It turns out that it’s more than just the skin and facial fat that undergoes changes as our faces ages. There are changes in the actual shape of the underlying facial skeleton, too.
The most recent issue of PRS has an article on this topic, in which CT scans of the facial bones in young, middle-aged, and older age groups were compared. The results: there are a number of significant structural changes that occur in all areas of the face as we age. Overall, the facial skeleton loses volume as we age (which we knew), but more so in particular zones: the eye socket, the midface and the mandible (jawbone).
I was amazed by the CT images showing the change in shape of the eye socket. Both the upper rim and the lower outer rim of the orbit seem to melt away over the years, significantly changing the shape of the eye socket, and making it wider, longer and larger in area. Aging also affected the bones of the middle part of the face (maxilla) and the mandible in visually obvious ways.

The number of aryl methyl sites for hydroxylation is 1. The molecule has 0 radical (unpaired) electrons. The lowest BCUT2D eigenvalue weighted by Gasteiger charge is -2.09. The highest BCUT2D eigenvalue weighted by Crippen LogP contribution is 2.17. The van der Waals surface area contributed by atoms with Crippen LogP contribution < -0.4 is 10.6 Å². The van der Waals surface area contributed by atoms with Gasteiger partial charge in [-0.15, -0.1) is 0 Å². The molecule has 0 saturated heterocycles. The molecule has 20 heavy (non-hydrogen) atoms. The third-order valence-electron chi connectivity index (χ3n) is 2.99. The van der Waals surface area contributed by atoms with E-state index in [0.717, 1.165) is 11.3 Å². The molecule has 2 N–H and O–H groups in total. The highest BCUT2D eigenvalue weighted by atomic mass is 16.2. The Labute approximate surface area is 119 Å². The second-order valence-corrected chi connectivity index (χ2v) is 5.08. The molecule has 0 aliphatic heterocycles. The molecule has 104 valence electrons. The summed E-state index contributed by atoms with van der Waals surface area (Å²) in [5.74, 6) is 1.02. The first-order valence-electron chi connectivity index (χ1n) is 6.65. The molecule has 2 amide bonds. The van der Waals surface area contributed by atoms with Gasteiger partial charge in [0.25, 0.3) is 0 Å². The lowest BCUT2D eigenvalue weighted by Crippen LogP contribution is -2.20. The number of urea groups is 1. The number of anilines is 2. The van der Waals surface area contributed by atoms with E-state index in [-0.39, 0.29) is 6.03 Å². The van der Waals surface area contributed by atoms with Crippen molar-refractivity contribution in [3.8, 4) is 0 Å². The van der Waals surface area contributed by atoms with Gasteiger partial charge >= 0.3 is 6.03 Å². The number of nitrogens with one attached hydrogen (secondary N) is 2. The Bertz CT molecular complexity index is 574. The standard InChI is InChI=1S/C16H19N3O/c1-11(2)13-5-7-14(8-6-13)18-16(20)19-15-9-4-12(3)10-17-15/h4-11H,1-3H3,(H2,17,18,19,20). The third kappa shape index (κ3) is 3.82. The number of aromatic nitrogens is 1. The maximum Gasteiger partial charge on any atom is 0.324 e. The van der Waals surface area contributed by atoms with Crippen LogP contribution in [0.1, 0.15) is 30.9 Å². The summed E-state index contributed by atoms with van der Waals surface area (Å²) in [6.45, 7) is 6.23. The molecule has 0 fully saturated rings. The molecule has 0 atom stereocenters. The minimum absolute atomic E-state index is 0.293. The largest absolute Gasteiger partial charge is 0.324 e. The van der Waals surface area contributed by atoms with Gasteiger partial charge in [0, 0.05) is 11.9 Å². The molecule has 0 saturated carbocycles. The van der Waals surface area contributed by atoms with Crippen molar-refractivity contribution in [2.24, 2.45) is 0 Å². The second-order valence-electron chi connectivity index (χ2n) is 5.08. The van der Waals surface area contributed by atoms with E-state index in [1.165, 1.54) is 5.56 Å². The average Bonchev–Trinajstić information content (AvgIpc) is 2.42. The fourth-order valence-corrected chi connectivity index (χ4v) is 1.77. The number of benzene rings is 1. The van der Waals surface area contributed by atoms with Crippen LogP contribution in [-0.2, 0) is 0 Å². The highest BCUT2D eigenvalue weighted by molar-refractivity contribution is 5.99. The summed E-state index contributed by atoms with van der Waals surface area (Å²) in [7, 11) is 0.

What does this mean? Plastic surgeons need to remember that the bony framework changes too, as we age. It’s not just about tightening up the skin, or adding volume to the face with fat or fillers. To help make someone look more youthful, we should analyze the patient and think about whether or not the facial skeleton needs to be corrected, in addition to looking at skin laxity or the loss of facial fat, like we usually do.
Maybe that blepharoplasty (eyelid tuck) would look even better if we put in a small implant to restore the shape of the bone to its original youthful contour. Dr. Flowers (in Honolulu) has been doing this for years – maybe he’s on to something!